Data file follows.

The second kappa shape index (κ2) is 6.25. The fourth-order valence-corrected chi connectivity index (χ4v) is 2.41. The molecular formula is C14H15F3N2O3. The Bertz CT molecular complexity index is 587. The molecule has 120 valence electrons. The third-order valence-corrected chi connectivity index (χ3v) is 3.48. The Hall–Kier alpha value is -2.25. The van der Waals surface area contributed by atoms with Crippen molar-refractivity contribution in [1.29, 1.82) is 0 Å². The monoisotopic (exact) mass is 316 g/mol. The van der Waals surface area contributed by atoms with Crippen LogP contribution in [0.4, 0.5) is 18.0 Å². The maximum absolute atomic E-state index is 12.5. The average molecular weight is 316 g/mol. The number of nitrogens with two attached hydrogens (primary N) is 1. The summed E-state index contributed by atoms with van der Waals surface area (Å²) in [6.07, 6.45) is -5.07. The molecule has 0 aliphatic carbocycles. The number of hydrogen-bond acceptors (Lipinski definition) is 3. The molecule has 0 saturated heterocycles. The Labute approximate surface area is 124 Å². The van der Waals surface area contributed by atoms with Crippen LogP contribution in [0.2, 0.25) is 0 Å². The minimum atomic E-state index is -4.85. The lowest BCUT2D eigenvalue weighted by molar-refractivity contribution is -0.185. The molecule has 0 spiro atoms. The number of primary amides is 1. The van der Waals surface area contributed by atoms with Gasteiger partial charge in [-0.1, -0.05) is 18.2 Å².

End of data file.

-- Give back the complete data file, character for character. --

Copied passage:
The second kappa shape index (κ2) is 6.25. The fourth-order valence-corrected chi connectivity index (χ4v) is 2.41. The molecular formula is C14H15F3N2O3. The Bertz CT molecular complexity index is 587. The molecule has 120 valence electrons. The third-order valence-corrected chi connectivity index (χ3v) is 3.48. The Hall–Kier alpha value is -2.25. The van der Waals surface area contributed by atoms with Crippen molar-refractivity contribution in [1.29, 1.82) is 0 Å². The monoisotopic (exact) mass is 316 g/mol. The van der Waals surface area contributed by atoms with Crippen LogP contribution in [0.4, 0.5) is 18.0 Å². The maximum absolute atomic E-state index is 12.5. The average molecular weight is 316 g/mol. The number of nitrogens with two attached hydrogens (primary N) is 1. The summed E-state index contributed by atoms with van der Waals surface area (Å²) in [6.07, 6.45) is -5.07. The molecule has 0 aliphatic carbocycles. The number of hydrogen-bond acceptors (Lipinski definition) is 3. The molecule has 0 saturated heterocycles. The Labute approximate surface area is 124 Å². The van der Waals surface area contributed by atoms with Crippen LogP contribution in [0.2, 0.25) is 0 Å². The minimum atomic E-state index is -4.85. The lowest BCUT2D eigenvalue weighted by molar-refractivity contribution is -0.185. The molecule has 0 spiro atoms. The number of primary amides is 1. The van der Waals surface area contributed by atoms with Gasteiger partial charge in [-0.1, -0.05) is 18.2 Å².